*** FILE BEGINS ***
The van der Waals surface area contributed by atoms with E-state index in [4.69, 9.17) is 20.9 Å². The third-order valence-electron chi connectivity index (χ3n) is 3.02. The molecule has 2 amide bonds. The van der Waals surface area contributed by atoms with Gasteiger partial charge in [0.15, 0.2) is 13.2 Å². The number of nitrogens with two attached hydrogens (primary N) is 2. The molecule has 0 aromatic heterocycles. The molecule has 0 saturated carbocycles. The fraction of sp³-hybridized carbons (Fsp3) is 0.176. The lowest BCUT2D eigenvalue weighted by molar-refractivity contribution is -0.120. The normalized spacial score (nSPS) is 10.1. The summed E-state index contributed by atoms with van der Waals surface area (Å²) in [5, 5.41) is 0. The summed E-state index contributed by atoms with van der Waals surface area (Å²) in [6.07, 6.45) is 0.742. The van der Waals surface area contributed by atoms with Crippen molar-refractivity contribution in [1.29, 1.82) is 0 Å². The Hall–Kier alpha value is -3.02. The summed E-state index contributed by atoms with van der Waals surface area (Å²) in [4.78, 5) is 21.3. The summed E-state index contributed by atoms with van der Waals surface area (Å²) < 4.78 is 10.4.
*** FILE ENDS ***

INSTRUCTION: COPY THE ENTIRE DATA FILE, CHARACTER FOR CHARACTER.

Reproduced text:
The van der Waals surface area contributed by atoms with E-state index in [4.69, 9.17) is 20.9 Å². The third-order valence-electron chi connectivity index (χ3n) is 3.02. The molecule has 2 amide bonds. The van der Waals surface area contributed by atoms with Gasteiger partial charge in [0.15, 0.2) is 13.2 Å². The number of nitrogens with two attached hydrogens (primary N) is 2. The molecule has 0 aromatic heterocycles. The molecule has 0 saturated carbocycles. The fraction of sp³-hybridized carbons (Fsp3) is 0.176. The lowest BCUT2D eigenvalue weighted by molar-refractivity contribution is -0.120. The normalized spacial score (nSPS) is 10.1. The summed E-state index contributed by atoms with van der Waals surface area (Å²) in [5, 5.41) is 0. The summed E-state index contributed by atoms with van der Waals surface area (Å²) in [6.07, 6.45) is 0.742. The van der Waals surface area contributed by atoms with Crippen molar-refractivity contribution in [1.29, 1.82) is 0 Å². The Hall–Kier alpha value is -3.02. The summed E-state index contributed by atoms with van der Waals surface area (Å²) in [4.78, 5) is 21.3. The summed E-state index contributed by atoms with van der Waals surface area (Å²) < 4.78 is 10.4.